Published: Published Date – 05:48 PM, Thu – 23 June 22
Jeddah: The sun beats down mercilessly and most days the wind picks up and for the rest of the day sand hits so harsh that it gets deposited in the mouth, ears, eyes or any other body part exposed. Seeing a fellow human being or hearing their voice is something that doesn’t happen in weeks and sometimes months together.
In such harsh conditions in the desert, some Indian youth, who are fraudulently recruited by agents back home, can be found behind a herds of camels working as their care takers. It is almost next to impossible to navigate if one wants to exit from the arid deserts without knowing any paths amidst heavy winds.
23-year old Shaikh Abdul Aziz was one of such persons hailing from Khammam in Telangana, he dreamed of working as a driver in a construction firm that engages world football cup tournament infrastructure in Qatar and accordingly he had arrived in Qatar only to discover that he would have to work as shepherd in desert in neighboring Saudi after few days.
Like him there are, many more Indians who were also brought on visit visas to Saudi Arabia from Qatar by their sponsors. Many Qataris own livestock and farms in Saudi Arabia. Since the end of the pandemic Indian embassy has helped over two dozen distressed Indian camel gazers to return home with the support of local Saudi authorities.
Abdul Aziz’s day begins with counting the camels to find any missing, then cleaning the pen, cooking lentils and packing a tiffin box, wrapping gunny bag around water gallon to maintain the cool and carrying it on his left shoulder, while other hand holding stick taking camels into desert.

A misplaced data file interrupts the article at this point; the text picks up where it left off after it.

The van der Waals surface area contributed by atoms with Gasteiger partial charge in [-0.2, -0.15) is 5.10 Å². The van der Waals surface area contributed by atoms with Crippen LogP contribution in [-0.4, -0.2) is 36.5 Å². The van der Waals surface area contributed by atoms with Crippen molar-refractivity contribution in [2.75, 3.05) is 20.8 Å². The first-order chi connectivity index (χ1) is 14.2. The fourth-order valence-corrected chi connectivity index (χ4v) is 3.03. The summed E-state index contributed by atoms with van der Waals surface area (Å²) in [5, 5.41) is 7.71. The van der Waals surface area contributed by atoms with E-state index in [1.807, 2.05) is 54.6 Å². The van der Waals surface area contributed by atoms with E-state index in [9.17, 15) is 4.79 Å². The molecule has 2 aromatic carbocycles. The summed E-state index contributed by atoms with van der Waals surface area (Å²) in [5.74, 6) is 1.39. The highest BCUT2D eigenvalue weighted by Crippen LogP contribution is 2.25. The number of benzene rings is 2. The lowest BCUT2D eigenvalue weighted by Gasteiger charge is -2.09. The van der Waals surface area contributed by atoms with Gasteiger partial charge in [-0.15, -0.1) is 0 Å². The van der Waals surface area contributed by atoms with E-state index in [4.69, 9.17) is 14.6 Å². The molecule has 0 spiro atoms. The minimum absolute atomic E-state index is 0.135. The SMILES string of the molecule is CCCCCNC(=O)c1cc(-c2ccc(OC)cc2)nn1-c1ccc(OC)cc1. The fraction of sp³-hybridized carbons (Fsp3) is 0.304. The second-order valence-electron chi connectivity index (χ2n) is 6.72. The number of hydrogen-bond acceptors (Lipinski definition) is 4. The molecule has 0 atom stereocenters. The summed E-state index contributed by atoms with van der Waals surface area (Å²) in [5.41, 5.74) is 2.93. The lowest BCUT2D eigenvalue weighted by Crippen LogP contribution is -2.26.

There is no shed whatsoever and except his own shadow where temperature rises to nearly 48 Celsius degrees, mobile signals also are not received properly in the desert. Like others of his fraternity he too does not know the location where he was living in the desert. Abdul Aziz was fortunate enough to find wi-fi from another shepherd and was able to call his father back home to inform his ordeal, in turn his father approached the Indian embassy in Riyadh seeking help through noted social worker Siddique Tanvoor of Kerala.
Siddique volunteered to drive 3600 kilometers to go and pick him and back to Riyadh capital from where he was repatriated along with another shepherd from Nirmal recently. Driving such a long distance in the desert is not adventurism but a risk that Siddique took. He said that he was able to travel in the desert and bring them back to the capital with the only help of Indian embassy officials and local Saudi authorities.